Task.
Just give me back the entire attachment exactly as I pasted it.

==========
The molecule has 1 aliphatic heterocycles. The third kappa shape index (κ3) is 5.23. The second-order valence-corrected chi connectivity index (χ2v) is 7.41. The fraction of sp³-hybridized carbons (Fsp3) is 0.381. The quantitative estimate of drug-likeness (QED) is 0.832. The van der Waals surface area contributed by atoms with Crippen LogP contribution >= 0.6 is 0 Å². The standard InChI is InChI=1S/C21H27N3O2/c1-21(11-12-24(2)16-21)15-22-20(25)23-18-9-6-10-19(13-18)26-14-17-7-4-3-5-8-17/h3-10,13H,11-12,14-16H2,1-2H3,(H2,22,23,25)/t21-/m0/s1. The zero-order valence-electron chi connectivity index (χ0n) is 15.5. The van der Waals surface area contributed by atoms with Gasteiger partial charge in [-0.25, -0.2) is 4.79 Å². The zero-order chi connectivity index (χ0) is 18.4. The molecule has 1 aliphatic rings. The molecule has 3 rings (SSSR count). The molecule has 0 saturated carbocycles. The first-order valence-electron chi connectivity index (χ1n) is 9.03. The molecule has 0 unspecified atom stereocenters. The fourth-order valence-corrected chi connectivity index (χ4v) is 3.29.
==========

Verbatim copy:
The molecule has 1 aliphatic heterocycles. The third kappa shape index (κ3) is 5.23. The second-order valence-corrected chi connectivity index (χ2v) is 7.41. The fraction of sp³-hybridized carbons (Fsp3) is 0.381. The quantitative estimate of drug-likeness (QED) is 0.832. The van der Waals surface area contributed by atoms with Crippen LogP contribution >= 0.6 is 0 Å². The standard InChI is InChI=1S/C21H27N3O2/c1-21(11-12-24(2)16-21)15-22-20(25)23-18-9-6-10-19(13-18)26-14-17-7-4-3-5-8-17/h3-10,13H,11-12,14-16H2,1-2H3,(H2,22,23,25)/t21-/m0/s1. The zero-order valence-electron chi connectivity index (χ0n) is 15.5. The van der Waals surface area contributed by atoms with Gasteiger partial charge in [-0.25, -0.2) is 4.79 Å². The zero-order chi connectivity index (χ0) is 18.4. The molecule has 1 aliphatic rings. The molecule has 3 rings (SSSR count). The molecule has 0 saturated carbocycles. The first-order valence-electron chi connectivity index (χ1n) is 9.03. The molecule has 0 unspecified atom stereocenters. The fourth-order valence-corrected chi connectivity index (χ4v) is 3.29.